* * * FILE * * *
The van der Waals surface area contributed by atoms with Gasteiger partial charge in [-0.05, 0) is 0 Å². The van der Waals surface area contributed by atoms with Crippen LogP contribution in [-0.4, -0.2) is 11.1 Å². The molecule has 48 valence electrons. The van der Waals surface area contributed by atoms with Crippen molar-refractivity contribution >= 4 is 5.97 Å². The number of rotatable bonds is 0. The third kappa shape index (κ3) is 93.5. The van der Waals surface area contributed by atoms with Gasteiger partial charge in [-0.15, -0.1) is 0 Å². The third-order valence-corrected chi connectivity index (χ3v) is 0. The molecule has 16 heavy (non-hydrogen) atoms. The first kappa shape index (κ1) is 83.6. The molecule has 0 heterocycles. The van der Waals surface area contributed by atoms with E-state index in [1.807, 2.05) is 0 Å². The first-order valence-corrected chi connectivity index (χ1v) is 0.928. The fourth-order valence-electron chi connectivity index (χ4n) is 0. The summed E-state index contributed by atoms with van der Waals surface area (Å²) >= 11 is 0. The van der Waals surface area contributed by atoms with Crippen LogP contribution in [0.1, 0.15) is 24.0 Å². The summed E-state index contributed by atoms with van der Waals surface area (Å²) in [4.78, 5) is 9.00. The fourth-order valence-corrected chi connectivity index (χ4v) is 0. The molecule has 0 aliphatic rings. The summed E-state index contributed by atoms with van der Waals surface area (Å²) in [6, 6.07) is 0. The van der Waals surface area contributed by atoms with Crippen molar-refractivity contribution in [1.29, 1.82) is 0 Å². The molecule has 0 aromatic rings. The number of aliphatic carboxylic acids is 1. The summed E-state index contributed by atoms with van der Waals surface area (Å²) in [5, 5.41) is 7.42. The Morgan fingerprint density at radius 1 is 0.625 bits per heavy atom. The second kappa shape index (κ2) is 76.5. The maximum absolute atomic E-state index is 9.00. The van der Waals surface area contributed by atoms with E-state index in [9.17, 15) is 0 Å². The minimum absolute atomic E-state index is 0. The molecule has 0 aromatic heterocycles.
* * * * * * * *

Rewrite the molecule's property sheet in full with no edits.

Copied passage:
The van der Waals surface area contributed by atoms with Gasteiger partial charge in [-0.05, 0) is 0 Å². The van der Waals surface area contributed by atoms with Crippen LogP contribution in [-0.4, -0.2) is 11.1 Å². The molecule has 48 valence electrons. The van der Waals surface area contributed by atoms with Crippen molar-refractivity contribution >= 4 is 5.97 Å². The number of rotatable bonds is 0. The third kappa shape index (κ3) is 93.5. The van der Waals surface area contributed by atoms with Gasteiger partial charge in [-0.15, -0.1) is 0 Å². The third-order valence-corrected chi connectivity index (χ3v) is 0. The molecule has 16 heavy (non-hydrogen) atoms. The first kappa shape index (κ1) is 83.6. The molecule has 0 heterocycles. The van der Waals surface area contributed by atoms with E-state index in [1.807, 2.05) is 0 Å². The first-order valence-corrected chi connectivity index (χ1v) is 0.928. The fourth-order valence-electron chi connectivity index (χ4n) is 0. The summed E-state index contributed by atoms with van der Waals surface area (Å²) >= 11 is 0. The van der Waals surface area contributed by atoms with Crippen LogP contribution in [0.1, 0.15) is 24.0 Å². The summed E-state index contributed by atoms with van der Waals surface area (Å²) in [4.78, 5) is 9.00. The fourth-order valence-corrected chi connectivity index (χ4v) is 0. The molecule has 0 aliphatic rings. The summed E-state index contributed by atoms with van der Waals surface area (Å²) in [6, 6.07) is 0. The van der Waals surface area contributed by atoms with Crippen molar-refractivity contribution in [1.29, 1.82) is 0 Å². The molecule has 0 aromatic rings. The number of aliphatic carboxylic acids is 1. The summed E-state index contributed by atoms with van der Waals surface area (Å²) in [5, 5.41) is 7.42. The Morgan fingerprint density at radius 1 is 0.625 bits per heavy atom. The second kappa shape index (κ2) is 76.5. The maximum absolute atomic E-state index is 9.00. The van der Waals surface area contributed by atoms with E-state index in [9.17, 15) is 0 Å². The minimum absolute atomic E-state index is 0. The molecule has 0 aromatic heterocycles.